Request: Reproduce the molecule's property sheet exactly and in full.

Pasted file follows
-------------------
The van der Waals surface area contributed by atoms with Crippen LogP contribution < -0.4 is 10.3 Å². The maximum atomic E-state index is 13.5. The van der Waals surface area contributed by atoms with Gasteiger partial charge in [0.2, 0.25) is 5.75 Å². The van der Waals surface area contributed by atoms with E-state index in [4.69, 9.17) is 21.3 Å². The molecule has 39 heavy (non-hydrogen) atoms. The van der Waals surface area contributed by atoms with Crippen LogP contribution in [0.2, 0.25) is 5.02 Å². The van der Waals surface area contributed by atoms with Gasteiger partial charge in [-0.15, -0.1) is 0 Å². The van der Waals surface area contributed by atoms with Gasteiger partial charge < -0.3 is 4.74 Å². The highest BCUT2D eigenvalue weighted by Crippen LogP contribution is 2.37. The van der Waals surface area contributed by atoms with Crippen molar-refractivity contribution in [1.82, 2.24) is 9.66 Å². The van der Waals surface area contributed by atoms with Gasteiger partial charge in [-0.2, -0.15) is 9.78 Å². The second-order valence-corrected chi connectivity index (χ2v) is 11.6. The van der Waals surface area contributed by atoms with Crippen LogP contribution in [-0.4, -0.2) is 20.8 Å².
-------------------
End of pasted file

The van der Waals surface area contributed by atoms with Crippen LogP contribution < -0.4 is 10.3 Å². The maximum atomic E-state index is 13.5. The van der Waals surface area contributed by atoms with Gasteiger partial charge in [0.2, 0.25) is 5.75 Å². The van der Waals surface area contributed by atoms with E-state index in [4.69, 9.17) is 21.3 Å². The molecule has 39 heavy (non-hydrogen) atoms. The van der Waals surface area contributed by atoms with Crippen LogP contribution in [0.2, 0.25) is 5.02 Å². The van der Waals surface area contributed by atoms with Gasteiger partial charge in [-0.15, -0.1) is 0 Å². The van der Waals surface area contributed by atoms with Gasteiger partial charge < -0.3 is 4.74 Å². The highest BCUT2D eigenvalue weighted by Crippen LogP contribution is 2.37. The van der Waals surface area contributed by atoms with Crippen molar-refractivity contribution in [1.82, 2.24) is 9.66 Å². The van der Waals surface area contributed by atoms with Gasteiger partial charge in [-0.2, -0.15) is 9.78 Å². The second-order valence-corrected chi connectivity index (χ2v) is 11.6. The van der Waals surface area contributed by atoms with Crippen LogP contribution in [-0.4, -0.2) is 20.8 Å².